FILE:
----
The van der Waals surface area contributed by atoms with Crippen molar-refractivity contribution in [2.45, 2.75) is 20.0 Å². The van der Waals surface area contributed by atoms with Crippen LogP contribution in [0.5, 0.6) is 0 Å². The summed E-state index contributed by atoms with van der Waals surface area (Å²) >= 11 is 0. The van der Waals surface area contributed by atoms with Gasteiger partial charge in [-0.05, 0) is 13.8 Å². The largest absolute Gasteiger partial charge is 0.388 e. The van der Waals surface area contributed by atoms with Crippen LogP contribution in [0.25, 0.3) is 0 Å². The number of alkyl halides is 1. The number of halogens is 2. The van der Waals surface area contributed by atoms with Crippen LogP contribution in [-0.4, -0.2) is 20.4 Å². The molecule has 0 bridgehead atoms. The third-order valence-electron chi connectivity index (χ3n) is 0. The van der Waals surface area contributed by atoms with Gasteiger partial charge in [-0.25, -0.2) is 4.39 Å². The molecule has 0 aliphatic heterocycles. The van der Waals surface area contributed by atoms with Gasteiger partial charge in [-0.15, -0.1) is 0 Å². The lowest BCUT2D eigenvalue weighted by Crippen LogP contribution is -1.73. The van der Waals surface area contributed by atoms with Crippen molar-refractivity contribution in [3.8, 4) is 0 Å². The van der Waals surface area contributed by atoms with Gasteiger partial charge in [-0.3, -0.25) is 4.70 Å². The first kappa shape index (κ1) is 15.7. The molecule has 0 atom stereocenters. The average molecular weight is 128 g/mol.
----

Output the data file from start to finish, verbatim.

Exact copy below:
The van der Waals surface area contributed by atoms with Crippen molar-refractivity contribution in [2.45, 2.75) is 20.0 Å². The van der Waals surface area contributed by atoms with Crippen LogP contribution in [0.5, 0.6) is 0 Å². The summed E-state index contributed by atoms with van der Waals surface area (Å²) >= 11 is 0. The van der Waals surface area contributed by atoms with Gasteiger partial charge in [-0.05, 0) is 13.8 Å². The largest absolute Gasteiger partial charge is 0.388 e. The van der Waals surface area contributed by atoms with Crippen LogP contribution in [0.25, 0.3) is 0 Å². The number of alkyl halides is 1. The number of halogens is 2. The van der Waals surface area contributed by atoms with Crippen LogP contribution in [-0.4, -0.2) is 20.4 Å². The molecule has 0 bridgehead atoms. The third-order valence-electron chi connectivity index (χ3n) is 0. The van der Waals surface area contributed by atoms with Gasteiger partial charge in [-0.25, -0.2) is 4.39 Å². The molecule has 0 aliphatic heterocycles. The van der Waals surface area contributed by atoms with Gasteiger partial charge in [-0.15, -0.1) is 0 Å². The lowest BCUT2D eigenvalue weighted by Crippen LogP contribution is -1.73. The van der Waals surface area contributed by atoms with Crippen molar-refractivity contribution in [3.8, 4) is 0 Å². The van der Waals surface area contributed by atoms with Gasteiger partial charge in [-0.3, -0.25) is 4.70 Å². The first kappa shape index (κ1) is 15.7. The molecule has 0 atom stereocenters. The average molecular weight is 128 g/mol.